Six Chicago-area colleges, including three in the city, posted failing grades on a financial report card issued by the U.S. Department of Education.
The scores give the federal government a way to measure the risk that a school will shut down mid-term and leave students who have paid tuition stranded.
The data, most of which is a year old but which was only recently released to the Chronicle of Higher Education.
Lutheran School of Theology in Hyde Park was one of the 114 schools who landed on the department’s list.
“In light of what’s happening in terms of the continued market losses in our endowment … we’re anticipating similar results for the current fiscal year,” says Rich Hensey, the finance director there.
But the score doesn’t necessarily reflect how healthy the institution really is, says Tom Hallett, the chief financial officer at Concordia University in River Forest. His school scored 1.4 points on a scale of -1.0 to 3.0. A tenth of a point higher and Concordia would have been deemed financially secure.
“I’m not trying to blast the ratios because they serve a purpose for the government and they serve a pretty good purpose,” he says. “They’re being used now in a different way than they’re really intended to be used by the government.”
The Department of Education generates scores yearly for every college and university that gets federal financial aid. Using a set of ratios and formulas that look at things like the amount of debt a school has, income and cash on hand, the department gives each school a score between -1.0 and 3.0. Schools with a score of 1.5 or higher are considered financially healthy.
Lutheran got a score of 0.9, placing it in a group of 65 schools with scores below 1.0. Schools in that category must give the Education Department a letter of credit – essentially an insurance policy that would refund students their loan money if the school were to shut down.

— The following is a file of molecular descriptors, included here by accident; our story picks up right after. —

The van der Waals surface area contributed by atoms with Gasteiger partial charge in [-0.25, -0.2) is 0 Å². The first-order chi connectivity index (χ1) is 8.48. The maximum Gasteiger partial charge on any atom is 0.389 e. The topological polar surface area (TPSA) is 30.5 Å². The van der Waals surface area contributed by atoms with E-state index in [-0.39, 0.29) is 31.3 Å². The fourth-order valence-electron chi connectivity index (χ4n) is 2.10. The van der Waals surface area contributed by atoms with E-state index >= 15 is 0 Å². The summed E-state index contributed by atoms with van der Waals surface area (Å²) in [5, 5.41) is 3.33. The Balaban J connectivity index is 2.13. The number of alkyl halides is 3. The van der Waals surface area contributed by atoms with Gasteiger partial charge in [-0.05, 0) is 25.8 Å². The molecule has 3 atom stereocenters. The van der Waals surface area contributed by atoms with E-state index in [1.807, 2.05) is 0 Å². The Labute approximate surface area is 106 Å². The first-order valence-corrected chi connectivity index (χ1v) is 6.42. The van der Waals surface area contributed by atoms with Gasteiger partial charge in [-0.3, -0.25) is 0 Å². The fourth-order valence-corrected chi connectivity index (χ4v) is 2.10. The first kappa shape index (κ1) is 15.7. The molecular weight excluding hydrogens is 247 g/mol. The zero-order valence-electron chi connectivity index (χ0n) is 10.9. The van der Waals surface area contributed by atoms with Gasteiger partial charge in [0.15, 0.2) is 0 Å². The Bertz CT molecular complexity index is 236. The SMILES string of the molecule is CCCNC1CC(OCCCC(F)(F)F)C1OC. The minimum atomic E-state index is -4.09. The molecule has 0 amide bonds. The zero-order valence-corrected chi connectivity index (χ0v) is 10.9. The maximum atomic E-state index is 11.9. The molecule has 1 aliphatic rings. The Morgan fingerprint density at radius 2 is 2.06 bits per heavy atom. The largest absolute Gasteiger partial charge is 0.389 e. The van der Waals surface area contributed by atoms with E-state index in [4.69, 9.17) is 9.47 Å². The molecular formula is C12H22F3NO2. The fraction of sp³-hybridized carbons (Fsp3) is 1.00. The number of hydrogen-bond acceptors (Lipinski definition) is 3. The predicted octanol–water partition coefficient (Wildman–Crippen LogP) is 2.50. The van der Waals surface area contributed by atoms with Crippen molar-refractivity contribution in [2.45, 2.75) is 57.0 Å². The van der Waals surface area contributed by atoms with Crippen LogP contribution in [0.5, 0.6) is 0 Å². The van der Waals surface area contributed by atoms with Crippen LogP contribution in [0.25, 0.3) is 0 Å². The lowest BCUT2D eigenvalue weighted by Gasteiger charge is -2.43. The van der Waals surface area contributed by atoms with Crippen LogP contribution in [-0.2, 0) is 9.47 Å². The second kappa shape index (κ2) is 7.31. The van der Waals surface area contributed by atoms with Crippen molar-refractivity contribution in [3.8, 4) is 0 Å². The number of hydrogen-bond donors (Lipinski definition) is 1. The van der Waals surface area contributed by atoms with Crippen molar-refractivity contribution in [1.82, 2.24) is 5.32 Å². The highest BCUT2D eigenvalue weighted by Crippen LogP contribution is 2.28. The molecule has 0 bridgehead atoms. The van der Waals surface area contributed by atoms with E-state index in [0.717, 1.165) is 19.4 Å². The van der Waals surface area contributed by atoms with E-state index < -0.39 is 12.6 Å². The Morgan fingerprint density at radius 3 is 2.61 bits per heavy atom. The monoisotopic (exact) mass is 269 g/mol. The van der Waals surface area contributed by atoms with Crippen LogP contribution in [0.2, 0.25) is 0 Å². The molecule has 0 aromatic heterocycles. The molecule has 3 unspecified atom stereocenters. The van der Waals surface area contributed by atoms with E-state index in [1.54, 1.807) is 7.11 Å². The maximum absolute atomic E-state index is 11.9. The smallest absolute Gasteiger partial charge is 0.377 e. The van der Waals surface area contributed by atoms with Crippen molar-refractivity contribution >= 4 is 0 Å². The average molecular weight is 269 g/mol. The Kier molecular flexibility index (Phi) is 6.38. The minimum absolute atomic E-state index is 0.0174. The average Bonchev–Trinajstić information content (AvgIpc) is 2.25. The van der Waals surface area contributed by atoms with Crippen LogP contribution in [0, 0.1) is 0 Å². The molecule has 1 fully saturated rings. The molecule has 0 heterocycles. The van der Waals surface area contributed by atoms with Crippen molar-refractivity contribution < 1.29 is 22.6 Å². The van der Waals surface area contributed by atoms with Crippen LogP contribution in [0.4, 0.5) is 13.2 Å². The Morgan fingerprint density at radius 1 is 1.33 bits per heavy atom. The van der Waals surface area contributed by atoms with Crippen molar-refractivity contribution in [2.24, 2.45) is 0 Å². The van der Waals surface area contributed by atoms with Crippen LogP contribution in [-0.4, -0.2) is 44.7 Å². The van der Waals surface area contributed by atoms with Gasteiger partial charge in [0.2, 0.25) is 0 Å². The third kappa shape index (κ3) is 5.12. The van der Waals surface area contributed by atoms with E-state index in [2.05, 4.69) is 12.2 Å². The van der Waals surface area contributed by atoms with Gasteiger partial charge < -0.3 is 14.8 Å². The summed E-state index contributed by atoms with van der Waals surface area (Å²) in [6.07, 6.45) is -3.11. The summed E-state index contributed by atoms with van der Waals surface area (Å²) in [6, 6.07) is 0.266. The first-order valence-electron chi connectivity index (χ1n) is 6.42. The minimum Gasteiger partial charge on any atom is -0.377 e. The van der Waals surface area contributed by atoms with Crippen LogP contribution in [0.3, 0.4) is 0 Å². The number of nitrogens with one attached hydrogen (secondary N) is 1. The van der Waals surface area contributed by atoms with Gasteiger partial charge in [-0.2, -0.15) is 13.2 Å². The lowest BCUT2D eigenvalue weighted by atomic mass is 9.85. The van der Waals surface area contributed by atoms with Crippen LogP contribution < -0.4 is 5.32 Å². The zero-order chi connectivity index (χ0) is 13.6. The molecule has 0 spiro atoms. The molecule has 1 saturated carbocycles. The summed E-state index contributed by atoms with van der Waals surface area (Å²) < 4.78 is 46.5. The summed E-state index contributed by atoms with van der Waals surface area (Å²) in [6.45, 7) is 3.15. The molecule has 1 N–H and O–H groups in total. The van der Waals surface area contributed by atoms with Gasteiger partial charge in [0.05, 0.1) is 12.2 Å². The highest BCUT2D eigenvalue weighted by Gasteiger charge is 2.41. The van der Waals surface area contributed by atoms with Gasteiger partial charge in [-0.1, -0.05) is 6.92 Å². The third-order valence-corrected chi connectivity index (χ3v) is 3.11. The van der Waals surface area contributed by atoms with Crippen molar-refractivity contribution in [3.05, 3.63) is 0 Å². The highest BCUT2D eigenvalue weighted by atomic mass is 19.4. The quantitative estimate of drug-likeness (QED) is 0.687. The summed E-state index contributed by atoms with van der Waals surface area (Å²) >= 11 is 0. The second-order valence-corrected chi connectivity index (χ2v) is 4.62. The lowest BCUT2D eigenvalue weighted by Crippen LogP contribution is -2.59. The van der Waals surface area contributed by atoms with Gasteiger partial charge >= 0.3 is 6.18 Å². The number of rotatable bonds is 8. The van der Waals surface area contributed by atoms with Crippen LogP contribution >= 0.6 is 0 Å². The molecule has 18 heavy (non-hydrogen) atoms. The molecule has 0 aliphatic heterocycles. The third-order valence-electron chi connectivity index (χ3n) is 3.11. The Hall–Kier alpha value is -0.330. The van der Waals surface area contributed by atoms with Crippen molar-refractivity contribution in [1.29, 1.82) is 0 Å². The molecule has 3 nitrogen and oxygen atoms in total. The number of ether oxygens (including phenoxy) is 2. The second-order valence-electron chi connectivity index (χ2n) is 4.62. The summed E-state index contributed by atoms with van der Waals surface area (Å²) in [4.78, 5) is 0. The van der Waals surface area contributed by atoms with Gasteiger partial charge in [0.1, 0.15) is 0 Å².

Though Lutheran had to post a $600,000 letter of credit last year, which cost it about $5,000, its finances are strong, officials say.
“Going into this market downturn virtually all our property was bought and paid for, and we don’t really get credit for that,” says Mark van Scharrel, the vice president for advancement at Lutheran.
Concordia’s score was higher, though Hallett acknowledged the school’s past financial problems and remaining debt put it in a “fragile” position.
“It’s certainly representative of the financial condition,” Hallett says. “And in our case what it says is that we’re still relatively fragile, and we are. We’re not in a bad position at all, but we can’t make any mistakes. We have to continue with our financial improvement.”
In Chicago, Kendall College got the lowest possible score on the Education Department’s scale, -1.0, placing it among five schools nationwide to get that score and suggesting that it was in deep financial trouble.
But that score was based on Kendall’s previous fiscal year, which ended in June 2008. The next month, Laureate Education bought Kendall and turned it into a private, for-profit school.
“Part of what happened once we did acquired it was, look, it’s not like an overnight improvement but it has dramatically improved,” says Debra Epstein, a Baltimore-based spokeswoman for Laureate.
Laureate doesn’t release financial information and has not said what it paid to buy Kendal, Epstein says. Nor would she give any specifics about Kendall’s current financial condition. Because the Education Department only keeps the scores for nonprofit schools, Kendall won’t show up in future rankings.
Officials at Concordia and Lutheran agree that next year, the Education Department’s list of schools with financial difficulties will be much larger.
“I wouldn’t be surprised if it was double (the number of schools on the list), because the investment markets since June 30, ’08 have declined significantly,” Hallett says.
Daily News Staff Writer Peter Sachs covers higher education. He can be reached at 773.362.5002, ext. 18, or peter [at] chitowndailynews [dot] org.